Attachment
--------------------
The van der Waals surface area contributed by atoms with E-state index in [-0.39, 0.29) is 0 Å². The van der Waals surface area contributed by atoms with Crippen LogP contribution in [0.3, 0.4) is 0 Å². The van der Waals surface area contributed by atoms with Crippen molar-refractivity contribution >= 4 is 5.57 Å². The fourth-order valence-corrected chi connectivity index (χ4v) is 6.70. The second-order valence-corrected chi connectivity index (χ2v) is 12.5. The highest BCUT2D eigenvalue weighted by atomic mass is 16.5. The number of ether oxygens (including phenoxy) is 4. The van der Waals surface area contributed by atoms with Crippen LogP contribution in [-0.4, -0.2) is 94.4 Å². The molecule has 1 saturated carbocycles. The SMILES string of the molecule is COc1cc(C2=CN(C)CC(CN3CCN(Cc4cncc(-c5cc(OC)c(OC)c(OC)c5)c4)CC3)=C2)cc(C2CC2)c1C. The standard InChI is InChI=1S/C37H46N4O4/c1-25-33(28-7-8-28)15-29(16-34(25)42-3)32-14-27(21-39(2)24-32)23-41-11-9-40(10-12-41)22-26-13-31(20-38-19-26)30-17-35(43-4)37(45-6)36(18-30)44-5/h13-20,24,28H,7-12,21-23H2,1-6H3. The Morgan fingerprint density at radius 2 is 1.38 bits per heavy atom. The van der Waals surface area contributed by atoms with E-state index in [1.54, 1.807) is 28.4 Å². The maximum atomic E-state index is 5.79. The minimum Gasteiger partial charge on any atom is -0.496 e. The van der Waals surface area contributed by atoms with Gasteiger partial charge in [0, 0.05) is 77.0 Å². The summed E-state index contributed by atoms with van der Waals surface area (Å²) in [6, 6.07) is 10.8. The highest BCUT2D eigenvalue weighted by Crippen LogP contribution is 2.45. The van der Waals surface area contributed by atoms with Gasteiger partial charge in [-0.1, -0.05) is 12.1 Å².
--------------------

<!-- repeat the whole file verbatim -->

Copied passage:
The van der Waals surface area contributed by atoms with E-state index in [-0.39, 0.29) is 0 Å². The van der Waals surface area contributed by atoms with Crippen LogP contribution in [0.3, 0.4) is 0 Å². The van der Waals surface area contributed by atoms with Crippen molar-refractivity contribution >= 4 is 5.57 Å². The fourth-order valence-corrected chi connectivity index (χ4v) is 6.70. The second-order valence-corrected chi connectivity index (χ2v) is 12.5. The highest BCUT2D eigenvalue weighted by atomic mass is 16.5. The number of ether oxygens (including phenoxy) is 4. The van der Waals surface area contributed by atoms with Crippen LogP contribution in [-0.4, -0.2) is 94.4 Å². The molecule has 1 saturated carbocycles. The SMILES string of the molecule is COc1cc(C2=CN(C)CC(CN3CCN(Cc4cncc(-c5cc(OC)c(OC)c(OC)c5)c4)CC3)=C2)cc(C2CC2)c1C. The standard InChI is InChI=1S/C37H46N4O4/c1-25-33(28-7-8-28)15-29(16-34(25)42-3)32-14-27(21-39(2)24-32)23-41-11-9-40(10-12-41)22-26-13-31(20-38-19-26)30-17-35(43-4)37(45-6)36(18-30)44-5/h13-20,24,28H,7-12,21-23H2,1-6H3. The Morgan fingerprint density at radius 2 is 1.38 bits per heavy atom. The van der Waals surface area contributed by atoms with E-state index in [1.54, 1.807) is 28.4 Å². The maximum atomic E-state index is 5.79. The minimum Gasteiger partial charge on any atom is -0.496 e. The van der Waals surface area contributed by atoms with Gasteiger partial charge in [0, 0.05) is 77.0 Å². The summed E-state index contributed by atoms with van der Waals surface area (Å²) in [6, 6.07) is 10.8. The highest BCUT2D eigenvalue weighted by Crippen LogP contribution is 2.45. The van der Waals surface area contributed by atoms with Gasteiger partial charge in [-0.1, -0.05) is 12.1 Å².